A federal court on Tuesday struck down health insurance subsidies for people in the 36 states that did not set up their own Obamacare exchanges.
The ruling “is a repudiation of Obamacare and all the lawlessness that has come with it,” Sen. Ted Cruz (R-Texas) tweeted shortly after a three-judge panel in Washington, D.C. issued its ruling in Halbig v. Burwell.
While the ruling is a “significant victory for the American people & rule of law…we must not rest,” Cruz added. [Read more...]
Reading is fundamental, unless you’re a liberal blogger.
Words mean things.
That was the message delivered by the D.C. Circuit Court of Appeals in yesterday’s Halbig opinion. At issue was whether Obamacare required federal health insurance subsidies to be limited only to plans purchased via a state-based health exchange. To date, only 14 states (plus Washington, DC) have established state exchanges; the federal government established and is operating the exchange used by residents of the other 36 states. In May of 2012, the Internal Revenue Service (IRS) issued a rule stating that the subsidies would be available even if they would be applied to a plan purchased via the federal health exchange. [Read more...]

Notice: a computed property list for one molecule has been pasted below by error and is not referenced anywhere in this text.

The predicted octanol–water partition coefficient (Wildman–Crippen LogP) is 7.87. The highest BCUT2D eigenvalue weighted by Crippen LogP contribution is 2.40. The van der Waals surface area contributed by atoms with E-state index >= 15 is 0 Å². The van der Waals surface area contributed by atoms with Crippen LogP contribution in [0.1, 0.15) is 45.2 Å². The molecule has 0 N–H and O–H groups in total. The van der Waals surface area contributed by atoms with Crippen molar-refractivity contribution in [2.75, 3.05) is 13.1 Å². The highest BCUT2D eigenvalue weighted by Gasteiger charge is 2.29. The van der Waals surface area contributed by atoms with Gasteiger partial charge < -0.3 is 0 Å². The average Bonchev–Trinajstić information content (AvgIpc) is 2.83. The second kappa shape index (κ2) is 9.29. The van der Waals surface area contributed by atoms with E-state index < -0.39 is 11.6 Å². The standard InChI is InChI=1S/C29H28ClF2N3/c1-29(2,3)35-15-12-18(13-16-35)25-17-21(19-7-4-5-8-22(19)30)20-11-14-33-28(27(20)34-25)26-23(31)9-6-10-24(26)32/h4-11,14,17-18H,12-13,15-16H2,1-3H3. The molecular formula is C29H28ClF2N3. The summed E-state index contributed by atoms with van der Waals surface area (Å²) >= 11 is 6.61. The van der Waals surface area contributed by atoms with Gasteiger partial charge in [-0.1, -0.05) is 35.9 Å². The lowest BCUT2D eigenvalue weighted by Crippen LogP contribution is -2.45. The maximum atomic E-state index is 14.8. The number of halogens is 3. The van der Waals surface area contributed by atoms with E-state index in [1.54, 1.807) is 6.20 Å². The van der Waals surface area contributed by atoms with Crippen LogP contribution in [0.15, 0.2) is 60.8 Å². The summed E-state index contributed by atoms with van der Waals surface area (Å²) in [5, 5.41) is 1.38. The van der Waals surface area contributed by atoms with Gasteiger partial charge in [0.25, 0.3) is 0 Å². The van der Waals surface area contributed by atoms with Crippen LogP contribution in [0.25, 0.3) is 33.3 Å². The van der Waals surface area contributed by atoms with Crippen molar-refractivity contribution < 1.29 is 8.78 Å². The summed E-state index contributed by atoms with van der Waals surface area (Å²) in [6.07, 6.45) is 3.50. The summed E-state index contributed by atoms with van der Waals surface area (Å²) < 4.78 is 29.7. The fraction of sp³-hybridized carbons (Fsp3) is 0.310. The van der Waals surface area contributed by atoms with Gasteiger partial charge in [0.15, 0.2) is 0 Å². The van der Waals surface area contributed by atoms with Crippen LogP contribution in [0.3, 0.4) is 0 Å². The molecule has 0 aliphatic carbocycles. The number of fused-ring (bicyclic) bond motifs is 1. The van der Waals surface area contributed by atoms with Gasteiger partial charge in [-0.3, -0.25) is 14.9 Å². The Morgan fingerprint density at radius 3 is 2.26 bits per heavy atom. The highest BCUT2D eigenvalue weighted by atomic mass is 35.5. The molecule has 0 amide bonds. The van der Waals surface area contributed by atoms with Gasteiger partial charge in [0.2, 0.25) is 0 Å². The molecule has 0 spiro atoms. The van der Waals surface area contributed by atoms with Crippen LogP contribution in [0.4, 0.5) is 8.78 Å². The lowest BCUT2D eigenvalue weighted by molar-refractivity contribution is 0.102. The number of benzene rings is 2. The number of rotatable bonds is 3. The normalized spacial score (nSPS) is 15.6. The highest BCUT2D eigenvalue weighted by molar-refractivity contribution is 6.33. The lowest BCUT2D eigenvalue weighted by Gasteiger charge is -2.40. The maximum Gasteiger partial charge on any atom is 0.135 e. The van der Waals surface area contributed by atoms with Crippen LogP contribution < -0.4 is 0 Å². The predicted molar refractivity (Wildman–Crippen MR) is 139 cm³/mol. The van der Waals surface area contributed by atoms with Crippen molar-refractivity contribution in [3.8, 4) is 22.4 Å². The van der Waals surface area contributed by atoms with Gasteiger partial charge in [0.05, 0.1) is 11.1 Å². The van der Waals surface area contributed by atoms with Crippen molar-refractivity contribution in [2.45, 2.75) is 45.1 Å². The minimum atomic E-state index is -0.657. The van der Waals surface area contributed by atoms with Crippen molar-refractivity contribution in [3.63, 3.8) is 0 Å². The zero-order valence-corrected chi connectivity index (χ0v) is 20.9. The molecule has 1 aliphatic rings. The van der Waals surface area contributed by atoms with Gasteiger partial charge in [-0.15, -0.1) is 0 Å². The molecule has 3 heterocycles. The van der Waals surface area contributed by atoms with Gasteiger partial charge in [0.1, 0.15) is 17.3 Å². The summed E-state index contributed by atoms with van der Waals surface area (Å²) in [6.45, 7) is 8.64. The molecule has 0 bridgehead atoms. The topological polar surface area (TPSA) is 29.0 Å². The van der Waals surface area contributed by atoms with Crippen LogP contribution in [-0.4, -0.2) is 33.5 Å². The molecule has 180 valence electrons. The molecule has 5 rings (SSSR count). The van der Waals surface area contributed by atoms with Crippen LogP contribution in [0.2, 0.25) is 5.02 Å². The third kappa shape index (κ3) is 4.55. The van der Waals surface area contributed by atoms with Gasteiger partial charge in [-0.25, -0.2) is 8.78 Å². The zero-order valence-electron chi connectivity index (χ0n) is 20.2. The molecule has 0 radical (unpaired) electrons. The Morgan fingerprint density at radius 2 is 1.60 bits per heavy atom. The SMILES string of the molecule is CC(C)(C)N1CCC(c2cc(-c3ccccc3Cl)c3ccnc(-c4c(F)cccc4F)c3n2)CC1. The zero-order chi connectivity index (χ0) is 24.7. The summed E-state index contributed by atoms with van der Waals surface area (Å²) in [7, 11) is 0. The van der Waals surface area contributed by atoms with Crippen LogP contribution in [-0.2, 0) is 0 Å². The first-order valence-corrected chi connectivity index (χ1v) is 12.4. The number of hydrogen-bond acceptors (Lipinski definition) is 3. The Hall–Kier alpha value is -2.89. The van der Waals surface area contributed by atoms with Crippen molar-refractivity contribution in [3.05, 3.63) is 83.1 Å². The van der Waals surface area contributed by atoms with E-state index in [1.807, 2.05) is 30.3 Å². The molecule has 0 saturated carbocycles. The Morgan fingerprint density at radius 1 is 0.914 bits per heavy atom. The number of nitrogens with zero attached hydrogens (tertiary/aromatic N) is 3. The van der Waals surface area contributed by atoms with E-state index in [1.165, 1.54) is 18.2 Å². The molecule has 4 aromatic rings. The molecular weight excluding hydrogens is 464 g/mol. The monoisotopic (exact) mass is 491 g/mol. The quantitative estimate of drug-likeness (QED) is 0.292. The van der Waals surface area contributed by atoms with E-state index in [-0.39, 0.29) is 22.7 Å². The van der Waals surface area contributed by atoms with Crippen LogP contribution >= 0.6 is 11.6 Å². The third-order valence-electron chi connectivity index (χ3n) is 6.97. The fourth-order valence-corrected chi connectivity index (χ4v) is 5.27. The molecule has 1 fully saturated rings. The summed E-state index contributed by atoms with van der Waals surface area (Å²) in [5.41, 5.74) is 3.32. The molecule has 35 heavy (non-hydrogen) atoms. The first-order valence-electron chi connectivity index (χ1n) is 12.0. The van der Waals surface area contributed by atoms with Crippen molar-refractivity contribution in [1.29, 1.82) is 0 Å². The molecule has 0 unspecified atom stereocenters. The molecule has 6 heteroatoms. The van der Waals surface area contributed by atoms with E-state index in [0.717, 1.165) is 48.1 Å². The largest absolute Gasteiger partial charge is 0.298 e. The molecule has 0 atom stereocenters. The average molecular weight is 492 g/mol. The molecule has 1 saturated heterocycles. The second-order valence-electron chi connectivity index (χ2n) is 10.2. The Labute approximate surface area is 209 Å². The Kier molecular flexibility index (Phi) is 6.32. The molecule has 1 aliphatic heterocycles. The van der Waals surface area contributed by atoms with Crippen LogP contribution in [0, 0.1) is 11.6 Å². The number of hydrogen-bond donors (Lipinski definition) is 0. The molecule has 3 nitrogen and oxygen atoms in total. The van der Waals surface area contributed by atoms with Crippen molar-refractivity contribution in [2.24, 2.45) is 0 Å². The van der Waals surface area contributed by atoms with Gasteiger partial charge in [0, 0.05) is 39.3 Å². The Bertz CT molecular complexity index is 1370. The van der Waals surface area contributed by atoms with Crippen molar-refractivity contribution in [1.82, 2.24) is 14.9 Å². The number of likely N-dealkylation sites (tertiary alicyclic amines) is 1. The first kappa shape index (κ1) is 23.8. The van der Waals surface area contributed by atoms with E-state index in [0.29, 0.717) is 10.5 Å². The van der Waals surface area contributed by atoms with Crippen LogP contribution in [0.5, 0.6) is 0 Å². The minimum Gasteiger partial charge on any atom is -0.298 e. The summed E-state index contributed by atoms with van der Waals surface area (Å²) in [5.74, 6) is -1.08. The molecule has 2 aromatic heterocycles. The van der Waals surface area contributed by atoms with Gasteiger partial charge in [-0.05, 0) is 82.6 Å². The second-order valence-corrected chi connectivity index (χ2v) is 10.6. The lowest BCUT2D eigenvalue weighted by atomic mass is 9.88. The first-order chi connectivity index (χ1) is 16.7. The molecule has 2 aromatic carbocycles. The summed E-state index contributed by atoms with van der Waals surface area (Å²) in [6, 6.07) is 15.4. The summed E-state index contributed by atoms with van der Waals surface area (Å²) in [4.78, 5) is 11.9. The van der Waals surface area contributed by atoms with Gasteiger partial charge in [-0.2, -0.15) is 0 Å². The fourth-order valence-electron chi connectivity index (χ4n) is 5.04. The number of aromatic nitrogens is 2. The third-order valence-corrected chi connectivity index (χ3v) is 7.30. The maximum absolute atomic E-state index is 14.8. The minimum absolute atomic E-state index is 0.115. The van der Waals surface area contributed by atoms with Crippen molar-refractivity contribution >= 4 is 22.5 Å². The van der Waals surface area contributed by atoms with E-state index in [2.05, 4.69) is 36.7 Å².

Nearly a year before President Obama declared a humanitarian crisis on the border, a team of experts arrived at the Fort Brown patrol station in Brownsville, Tex., and discovered a makeshift transportation depot for a deluge of foreign children.
Thirty Border Patrol agents were assigned in August 2013 to drive the children to off-site showers, wash their clothes and make them sandwiches. As soon as those children were placed in temporary shelters, more arrived. An average of 66 were apprehended each day on the border and more than 24,000 cycled through Texas patrol stations in 2013. In a 41-page report to the Department of Homeland Security, the team from the University of Texas at El Paso (UTEP) raised alarms about the federal government’s capacity to manage a situation that was expected to grow worse. [Read more...]